Skip to main content

Let's Have Fun, Kids!

"I am mentally preparing myself for the five-year-old mind. I want to come down to their physical limitations and up to their sense of wonder and awe." -Dr. Suzuki

As a violin teacher, a subject that seems to crop up a lot in my daily work is the notion of "fun." Students would, of course, rather have fun than work. Teachers strive to create both fun AND productive activities. Parents worry that their child is not having fun anymore while practicing at home.

There are mountains of books written (which, of course, I've read) pouring over how to make a fun learning environment. What does and doesn't work in different educational settings is covered ad nauseum.

I realized the other day after coming across the above Dr. Suzuki quote that it's kind of ironic how much adults over-analyze "fun." What a fun lesson really boils down to is: if the teacher is not having fun, why should the kids? The essence of fun is that it's entertaining, not hard to do and slightly spontaneous. Children get that. As adults we naturally lose our sense of spontaneity. Life has to be at least be partially planned out in order to function.

Teaching requires a constant reevaluation of one's presentation. If an activity you read about falls flat once you actually try it, it doesn't necessarily mean that you're a bad teacher or bad parent. It just means that it didn't mesh with your own personal style.


  1. I've always loved that quote from Dr. Suzuki. It's easy to forget when you get bogged down in lesson plans and overanalyze "what kids need to understand" if they want play well. You're right - teaching requires constant reevaluation of your own presentation. You have to present a new skill in a way they understand, want to attempt it, *and* practice it at home. It's a balancing act between keeping the lesson fun, keeping their attention, and making sure they're executing the skills correctly - all at the same time!

  2. So true. Plus just always trying to remember which parts are *actually* the enjoyable parts. Like if you let them pick a colored dice the fun is in the color selection process. Things that adults sometimes see as "wastes of time" really shouldn't be the thing that's rushed.

  3. Oh, yes! That quote embodies what makes a lesson with a child go well instead of poorly, and I love your reminder that fun is actually incredibly easy to create. Sometimes I try to hard to make it all relate to my master plan, but a little game that has little to do with the lesson's goals sometimes is just the thing to clear the air.


Post a Comment

Popular posts from this blog

The Private Teaching Business Model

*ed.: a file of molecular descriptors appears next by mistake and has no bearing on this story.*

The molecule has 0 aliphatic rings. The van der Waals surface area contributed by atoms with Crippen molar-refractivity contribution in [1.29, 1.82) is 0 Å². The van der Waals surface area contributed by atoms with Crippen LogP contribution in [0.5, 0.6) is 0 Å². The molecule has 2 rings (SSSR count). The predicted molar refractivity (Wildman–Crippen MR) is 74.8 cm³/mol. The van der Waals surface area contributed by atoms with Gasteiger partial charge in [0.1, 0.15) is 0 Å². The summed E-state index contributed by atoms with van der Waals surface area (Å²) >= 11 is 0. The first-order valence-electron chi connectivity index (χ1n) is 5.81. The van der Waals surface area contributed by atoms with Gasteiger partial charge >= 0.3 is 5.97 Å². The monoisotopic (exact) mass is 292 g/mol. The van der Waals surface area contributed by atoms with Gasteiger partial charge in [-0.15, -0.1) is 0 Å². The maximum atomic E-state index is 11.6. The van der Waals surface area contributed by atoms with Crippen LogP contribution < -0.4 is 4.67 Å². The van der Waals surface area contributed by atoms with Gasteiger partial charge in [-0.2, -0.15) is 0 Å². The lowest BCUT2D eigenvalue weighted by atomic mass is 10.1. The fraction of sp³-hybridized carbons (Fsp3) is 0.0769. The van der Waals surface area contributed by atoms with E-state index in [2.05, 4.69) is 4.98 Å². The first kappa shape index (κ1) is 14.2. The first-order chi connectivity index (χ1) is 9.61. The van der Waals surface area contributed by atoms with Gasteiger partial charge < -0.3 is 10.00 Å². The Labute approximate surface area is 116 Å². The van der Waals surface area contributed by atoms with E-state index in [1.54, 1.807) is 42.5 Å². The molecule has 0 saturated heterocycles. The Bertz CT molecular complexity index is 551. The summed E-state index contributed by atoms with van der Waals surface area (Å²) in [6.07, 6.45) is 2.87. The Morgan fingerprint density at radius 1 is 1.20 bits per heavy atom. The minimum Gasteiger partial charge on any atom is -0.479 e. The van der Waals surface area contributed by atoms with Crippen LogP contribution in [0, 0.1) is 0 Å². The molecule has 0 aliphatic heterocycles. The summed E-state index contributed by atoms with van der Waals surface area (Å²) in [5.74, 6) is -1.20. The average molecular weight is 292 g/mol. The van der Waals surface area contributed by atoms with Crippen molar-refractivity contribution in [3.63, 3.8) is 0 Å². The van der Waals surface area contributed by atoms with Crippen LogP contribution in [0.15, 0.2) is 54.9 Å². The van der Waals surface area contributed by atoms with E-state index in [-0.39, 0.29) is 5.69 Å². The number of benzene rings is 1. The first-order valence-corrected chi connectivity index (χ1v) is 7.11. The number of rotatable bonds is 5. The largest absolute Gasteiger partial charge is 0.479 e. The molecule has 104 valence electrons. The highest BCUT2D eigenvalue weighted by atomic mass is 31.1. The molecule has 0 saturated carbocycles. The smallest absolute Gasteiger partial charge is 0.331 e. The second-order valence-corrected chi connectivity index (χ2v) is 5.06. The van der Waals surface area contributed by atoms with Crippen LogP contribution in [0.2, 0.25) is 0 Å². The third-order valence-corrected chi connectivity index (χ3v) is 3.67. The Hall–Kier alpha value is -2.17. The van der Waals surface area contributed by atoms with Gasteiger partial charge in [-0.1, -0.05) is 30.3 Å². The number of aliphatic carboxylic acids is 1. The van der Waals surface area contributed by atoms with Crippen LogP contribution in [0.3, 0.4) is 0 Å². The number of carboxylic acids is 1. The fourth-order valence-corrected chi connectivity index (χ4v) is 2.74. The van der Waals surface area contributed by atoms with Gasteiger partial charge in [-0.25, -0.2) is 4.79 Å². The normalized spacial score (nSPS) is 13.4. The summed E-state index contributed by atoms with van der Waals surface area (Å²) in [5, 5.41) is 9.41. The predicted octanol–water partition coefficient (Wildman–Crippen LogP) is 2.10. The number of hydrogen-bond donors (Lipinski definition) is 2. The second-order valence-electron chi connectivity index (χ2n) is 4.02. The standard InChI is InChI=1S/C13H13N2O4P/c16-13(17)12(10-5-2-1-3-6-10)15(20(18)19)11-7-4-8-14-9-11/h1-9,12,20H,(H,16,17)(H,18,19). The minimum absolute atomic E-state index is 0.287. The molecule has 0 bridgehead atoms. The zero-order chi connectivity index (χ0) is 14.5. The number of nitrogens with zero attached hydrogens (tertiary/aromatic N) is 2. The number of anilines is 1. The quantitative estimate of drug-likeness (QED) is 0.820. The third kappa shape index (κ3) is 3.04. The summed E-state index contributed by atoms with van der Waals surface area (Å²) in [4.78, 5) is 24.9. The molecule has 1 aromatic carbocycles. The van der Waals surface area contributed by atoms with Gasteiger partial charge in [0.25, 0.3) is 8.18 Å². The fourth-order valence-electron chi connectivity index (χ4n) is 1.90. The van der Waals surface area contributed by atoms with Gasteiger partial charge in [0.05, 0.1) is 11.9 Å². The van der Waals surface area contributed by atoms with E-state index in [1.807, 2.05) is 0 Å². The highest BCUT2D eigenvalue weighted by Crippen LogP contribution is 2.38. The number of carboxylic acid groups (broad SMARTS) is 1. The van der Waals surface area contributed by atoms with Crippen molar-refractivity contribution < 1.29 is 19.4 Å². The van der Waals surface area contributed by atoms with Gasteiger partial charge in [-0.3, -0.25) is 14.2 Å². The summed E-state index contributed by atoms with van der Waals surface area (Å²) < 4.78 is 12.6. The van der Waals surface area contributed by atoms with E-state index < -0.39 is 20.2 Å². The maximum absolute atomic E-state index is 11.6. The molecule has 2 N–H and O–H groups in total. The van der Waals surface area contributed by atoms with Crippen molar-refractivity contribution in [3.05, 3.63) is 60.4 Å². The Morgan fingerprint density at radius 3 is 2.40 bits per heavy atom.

Over my years of teaching I've come across a wide variety of interpretations about the private teaching business model.  I feel that this is a natural result of the type of society we live in.  Many services these days are either "subscriptions" or "appointments."  For example, a gym membership is a subscription.  You pay a monthly fee to use the facility at any time during their hours of operation.  A doctor's visit or a haircut is an "appointment."  You call ahead to set up a time, you show up and then pay after the services have concluded.

With most services falling into one of these two categories, most people try to rationalize music lessons as one or the other.  However, music lessons are neither subscriptions or appointments.  They are actually a combination of both if the business entity is going to be successful.

The reasons why this hybrid business model occurs are:

1)  The service itself is centered around personal attention (appointmen…

Music as a Language: Victor Wooten at TEDxGabriolaIsland

Victor Wooten is an innovator, composer, arranger, producer, vocalist, and multiinstrumentalist. He has been called the greatest bass player in the world. He is a skilled naturalist and teacher, a published author, a magician, husband and father of four, and a five-time Grammy award winner.

Performance Anxiety Part 1

My husband and I both love disc golf.  It's something that we both started together as beginners together so it became "our" thing to do as a couple.  We eventually got to the point after playing for a few years that I wanted to attempt playing in a disc golf tournament.  He was a bit more hesitant than me but I insisted, arguing that it would be a fun way to really test our skills.

I've written a few posts before about how playing disc golf taught me the value of muscle memory.  But during our first few tournaments we both quickly discovered a whole new category of unexplored skills: performing under pressure.  To be blunt, we both stunk.

As a musician, I was no stranger to performing.  I've lost count of how many solo/orchestra/chamber performances I've done.  Before that first tournament I had assumed that performance anxiety wouldn't affect me because of said experience.  I was just going out there to have fun, right?

Well, I was.  But the thing I had…